Moi.

First I want to say that designing cabinets and making adjustments with rhino is way easier now that there is solidptcontrol and gumball.

One thing where I constantly run into a small headache is arraying doors with equal gaps. It's doable, but is also very manual and I need help from the trusty ol' casio for this. I'm aware that this is a parametric issue for a non-parametric tool. I'm also willing to script this if someone is willing to help..

I've tried all of the arrays, divisions, mirroring.. no cigar.

Example (facing front of cabinets):

I have a row of 6 cabinets, each 600mm wide. Along the sides and top of this cabinet row there is a trim that overlaps the front by 19mm which is also the sheet material thickness for the doors. The purpose of the trim i purely visual and functions as a "frame" for the whole.

What I want is an equal gap of 3mm going between all doors and trim.

What I could do is model one door (taking into account 3mm gaps) for the first cabinet from the left and then array that door six times to the right. Now I should have six doors with 3mm gaps all around..?

No. I have 3mm gaps between doors and trim but 6mm gaps between each door.

Using the array tool for this does not work because it does not take into account gaps.

An array function where you could define an objects starting base point and an ending base point could work, if there was one, but there is'nt.

I'm nitpicking but doing this on an almost daily basis it tends to get frustrating.

So that's that. Just asking if there's an easier way to do this.

Let me know if you need example files and whatnot..

Thanks in advance!

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Good morning Stefan,

have you considered the possilbity of using the RhinoParametrics plug-in ?
If this is of interest, you can find the demo and more information on www.ndar.com - :-)
nick danese

Hi.

Yes, I've considered it. It's just the $1000 price keeping me from using it..

Is there a student version available?

Yes there is a student version, if you are an attending student that is.

Otherwise, the trial license is valid 30 days, you can dowload it from www.ndar.com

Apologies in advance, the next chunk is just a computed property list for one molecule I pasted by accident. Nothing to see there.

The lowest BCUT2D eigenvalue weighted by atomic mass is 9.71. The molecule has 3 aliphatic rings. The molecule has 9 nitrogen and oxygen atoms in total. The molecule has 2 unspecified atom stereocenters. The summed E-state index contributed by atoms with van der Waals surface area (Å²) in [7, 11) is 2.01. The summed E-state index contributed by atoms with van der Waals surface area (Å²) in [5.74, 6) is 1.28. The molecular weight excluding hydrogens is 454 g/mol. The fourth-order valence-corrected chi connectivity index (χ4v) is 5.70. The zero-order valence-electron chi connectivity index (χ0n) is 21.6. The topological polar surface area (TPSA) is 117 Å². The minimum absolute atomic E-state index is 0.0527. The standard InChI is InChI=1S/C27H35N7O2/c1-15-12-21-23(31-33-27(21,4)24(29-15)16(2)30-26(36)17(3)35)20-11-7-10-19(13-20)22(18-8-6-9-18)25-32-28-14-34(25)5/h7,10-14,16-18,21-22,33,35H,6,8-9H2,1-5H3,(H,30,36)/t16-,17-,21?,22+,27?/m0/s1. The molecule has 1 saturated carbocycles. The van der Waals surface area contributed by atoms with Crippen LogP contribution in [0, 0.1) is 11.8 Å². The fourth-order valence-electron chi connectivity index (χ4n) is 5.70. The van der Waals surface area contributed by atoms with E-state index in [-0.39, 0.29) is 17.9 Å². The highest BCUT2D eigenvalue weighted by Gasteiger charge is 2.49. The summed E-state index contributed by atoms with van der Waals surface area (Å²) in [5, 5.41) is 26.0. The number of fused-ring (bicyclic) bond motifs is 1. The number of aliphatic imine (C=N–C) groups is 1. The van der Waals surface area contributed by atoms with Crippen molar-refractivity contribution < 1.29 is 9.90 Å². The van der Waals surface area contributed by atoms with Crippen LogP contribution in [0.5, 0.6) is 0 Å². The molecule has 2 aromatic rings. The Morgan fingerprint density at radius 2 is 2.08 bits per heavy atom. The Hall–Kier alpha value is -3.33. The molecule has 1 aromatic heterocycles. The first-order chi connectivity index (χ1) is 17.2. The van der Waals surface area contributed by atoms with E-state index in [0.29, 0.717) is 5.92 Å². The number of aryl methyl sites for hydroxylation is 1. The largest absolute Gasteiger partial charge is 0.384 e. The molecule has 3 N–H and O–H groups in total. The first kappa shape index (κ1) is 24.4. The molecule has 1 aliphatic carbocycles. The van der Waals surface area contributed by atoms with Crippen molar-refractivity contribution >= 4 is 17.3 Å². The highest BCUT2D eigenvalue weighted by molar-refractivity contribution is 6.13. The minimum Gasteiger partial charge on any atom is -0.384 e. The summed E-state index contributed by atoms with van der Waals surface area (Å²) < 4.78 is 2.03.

Note that unlike other plug-ins, RhinoParametrics uses Rhino objects, and not all objects in your model need to be loggd to the parametric environment, so your model can comprise a mixof parametric and non-parametric objects.

You can also take a Rhino object and parametrize it (if Rhino exposes the needed information, which it does for most objects), etc. etc.

My recommendation is to start small, and only parametrize a few objects.  There are a number of tutorial / demonstration videos available, hopefully they do their job :-), but questions are always welcome.

Thank you! I will look into it for sure. Where can I find more information on prices for educational versions? Rhinoparametrics search on google brings diffuse results..

The student version is free of charge, but proof of attendance is required - download and install the full version, then we just send you the license code.

The RP web site is down due to an unfortunate fumble by directors and provider, we have been trying to get it back up for 3 weeks . . .  not a good show, I'll agree

If you are doing similar types of things, it would probably be worth it to develop a Grasshopper definition of this - for objects composed of simple flat panels it's relatively straightforward.  Then all you would have to do is regulate the height/width/depth, panel thicknesses, number of doors, door gaps etc. with sliders and the shelves will design themselves.  Hit "Bake" and your project is done.

Just a thought...

----H

Grasshopper is a big step dude! My cabinets will look like spaceships and tagliatelle pasta! I'm not sure I can handle it..

Here's a Grasshopper definition that will build your cabinet system complete with correct door gaps.  It has an allowance for a back panel.  The Rhino file is attached just to show you a result which was baked from the definition.  None of the geometry in that file is required to use the GH definition.  You should probably hide the cabinet geometry before you open the definition so it doesn't add any confusion to your efforts to manipulate the GH sliders.  The sliders are all together on the left hand side of the definition and the output geometry is all on the right hand side.  If you haven't used Grasshopper before just put the cursor over the numbers on the sliders then left-click-drag to move the cursor to change the numbers.  Once you've manipulated the geometry to your liking window select all of the components in the blue box on the right hand side of the definition and then with cursor out on the canvas space right-click to open the context menu and choose Bake.  This will put the selected geometry into the Rhino workspace.  You can hide the GH geometry by toggling the visibility icon in the Canvas toolbar.  It looks like a paint can with a black eye underneath it.  When you want the GH geometry back toggle the red paint can.

Chris

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Wow. Thanks for your effort! I'll look into it more in depth during the weekend. Seems a bit confusing for now but I'm sure I'll get the hang of it.

I'll do a screencast if I get a chance but it's really quite simple.  Ignore the center part with all of the sphagetti.  Even that's simple but I didn't spend anytime making it easily readable for someone else.  The logic of it is just a simple creation and layout of the necessary panels using reference points and simple math.  If the definition needs any tweaking to accommodate some aspect of your design let me know and I'll add it in.  I was thinking it might benefit from having a kick plate added.

Here's a link to a screencast showing you how to use the GH definition.

Thanks Chris!

Very useful!

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